Creator: Matchett, Barry
Abstract: The collection consists of oral histories by residents of the University Park neighborhood in Denver, Colorado and recount life in the south Denver neighborhood from early 1900 to the mid-1980s as part of 14-year old Barry Matchett's 1986 Eagle Scout project. Residents relate the history of University Park including the trolley that served the area, grocery stores and holiday celebrations. The subdivision was platted in 1892 and the University of Denver moved to its University Park Campus in the early 1890s. University Park School, part of the Arapahoe County School District, was built in 1893 on the corner of East Iliff Avenue and South St. Paul Street. In 1894 the Chamberlin Observatory was dedicated at Observatory Park on the corner of East Warren Avenue and South Fillmore Street. University Park Methodist Church was located at South University Boulevard and East Warren Avenue.
Abstract: Dorothy "Dokes" Berry (nee Kobey) was born in Aspen, Colorado in 1905. During Berry's childhood Aspen's primary industry was mining and very few Jewish families lived in the town. Her father and his brothers were businessmen who owned and operated apparel stores in Aspen, including the Kobey Shoe and Clothing Company. After she graduated from Aspen High School, Dorothy Kobey taught at a county school in Cow Creek, Colorado, outside Steamboat Springs. She moved to Denver, Colorado with her siblings in 1924 to attend the University of Denver after receiving a scholarship to the school. In 1927 she married Nathan Berry, a salesman who worked at her uncle's downtown Denver business, the Kobey Shoe Store.
The papers document Jewish family life in Aspen, Colorado during the early 1900s. The papers contain newspaper and magazine articles, 1 photographic print, family tree charts and a CD-ROM that contains digitized photographs and digitized printed materials, including U.S. census records.
The Dorothy (Dokes) Kobey Berry Papers document the growth of businesses in Colorado mountain towns and Jewish social life and customs in Aspen, Colorado during the early 1900s. The Kobey families were among the dozen or so Jewish families in the close-knit mining town of Aspen when Dokes Kobey was growing up. This collection documents Jewish family life, with an emphasis on the lives of Jewish women, in Aspen, Colorado in the early 1900s. Dokes Kobey Berry died in Denver on February 24, 2009.
Creator: Dorsett, Lyle W.
Abstract: Lyle Wesley Dorsett (1938- ) served as Professor of History at the University of Denver, Denver, Colorado from 1972-1983, specializing in urban history. He earned his Ph.D. in history from the University of Missouri in 1965. His dissertation on the political machine of Kansas City, Missouri Alderman Jim Pendergast was published in 1968 under the title The Pendergast machine. He taught at the University of Missouri, The University of Southern California and the University of Colorado at Denver before joining the University of Denver faculty. He wrote The Queen City: a History of Denver (1977) and The Pioneer Western Bank : First of Denver, 1860-1980. Students in Dorsett's classes at the University of Denver conducted interviews with people knowledgeable about the history of Denver and of Colorado. These interviews served as background for books and articles. In 1983 he accepted a position at the Marion E. Wade Center at Wheaton College in Wheaton, Ill. A large portion of his writings from this time center on the life and philosophy of C.S. Lewis, which is one of the Wade Center's major collections. __The papers include notes, research materials, and manuscript for his book, The Queen City: a History of Denver; clippings, photocopies of journal articles, newspapers, newspaper clippings, pamphlets, photographs, a diary, scrapbook, annual reports, releases, oral history transcripts, audio cassette tapes, and microfilm.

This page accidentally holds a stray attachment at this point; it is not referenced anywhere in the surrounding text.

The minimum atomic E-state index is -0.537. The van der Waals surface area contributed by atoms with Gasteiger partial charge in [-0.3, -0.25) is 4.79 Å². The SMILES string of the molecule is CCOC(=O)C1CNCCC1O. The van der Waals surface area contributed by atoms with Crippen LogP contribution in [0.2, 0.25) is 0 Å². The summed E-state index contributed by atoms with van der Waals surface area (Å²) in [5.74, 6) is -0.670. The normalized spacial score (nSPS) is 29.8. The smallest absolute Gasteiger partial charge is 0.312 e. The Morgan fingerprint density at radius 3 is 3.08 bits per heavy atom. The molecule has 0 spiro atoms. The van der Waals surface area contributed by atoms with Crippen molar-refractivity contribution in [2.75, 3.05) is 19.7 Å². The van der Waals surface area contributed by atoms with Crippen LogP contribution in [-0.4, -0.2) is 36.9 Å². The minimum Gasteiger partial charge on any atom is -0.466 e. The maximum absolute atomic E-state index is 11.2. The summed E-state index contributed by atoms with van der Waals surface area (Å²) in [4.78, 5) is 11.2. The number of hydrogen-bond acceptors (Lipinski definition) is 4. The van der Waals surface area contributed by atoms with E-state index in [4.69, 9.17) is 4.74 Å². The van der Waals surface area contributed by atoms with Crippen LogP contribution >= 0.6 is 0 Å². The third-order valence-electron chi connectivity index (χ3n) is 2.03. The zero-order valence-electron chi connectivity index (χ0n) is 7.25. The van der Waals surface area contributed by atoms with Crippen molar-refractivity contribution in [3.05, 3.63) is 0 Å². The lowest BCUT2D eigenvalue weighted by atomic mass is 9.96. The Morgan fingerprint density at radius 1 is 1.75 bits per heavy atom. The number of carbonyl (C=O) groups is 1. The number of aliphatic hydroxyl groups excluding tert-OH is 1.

Abstract: The National Council of Jewish Women, Denver Section (NCJW) was a women's philanthropic organization founded by Carrie Benjamin in October 1893 to serve the Denver, Colorado Jewish community. Most of the early members were members of Temple Emanuel in Denver and the collection details the contributions of women to social causes in Denver. Education was an early priority of the Denver Section and classes were held to serve Eastern European Jewish immigrants in the West Colfax area of Denver. The Council established a settlement house in West Denver for Jewish boys, worked with disabled children and initiated the Children's Traveling Theatre. During World War II, the Council was involved in the resettlement of Jewish refugees in Denver. In 1938 the Council opened a thrift shop at 27th Street and Welton Street in the Five Points area of Denver. The records include board of director meeting minutes, lists of officers and board members, correspondence, financial records, newspaper clippings, newsletters, bulletins, yearbooks, publications, invitations, scrapbooks and oral history audiocassette tapes.
Abstract: In 1976 the Rocky Mountain Jewish Historical Society (RMJHS) began conducting interviews of Denver's long-time Jewish community members in an effort to record oral histories reflecting Jewish history and culture in Colorado. The interviews were made by the former and current directors of RMJHS as well as its trained volunteers. These recordings of Jewish men and women reveal information about the history of various individuals and families, Jewish organizations, religious groups, medical and social centers, schools, and businesses in Colorado. The oral histories provide insights into the experiences of European-Jewish immigrants and Jewish settlers in Colorado during the 19th and early 20th centuries; the recordings also recount the daily activities that defined Jewish social and professional lives in Colorado.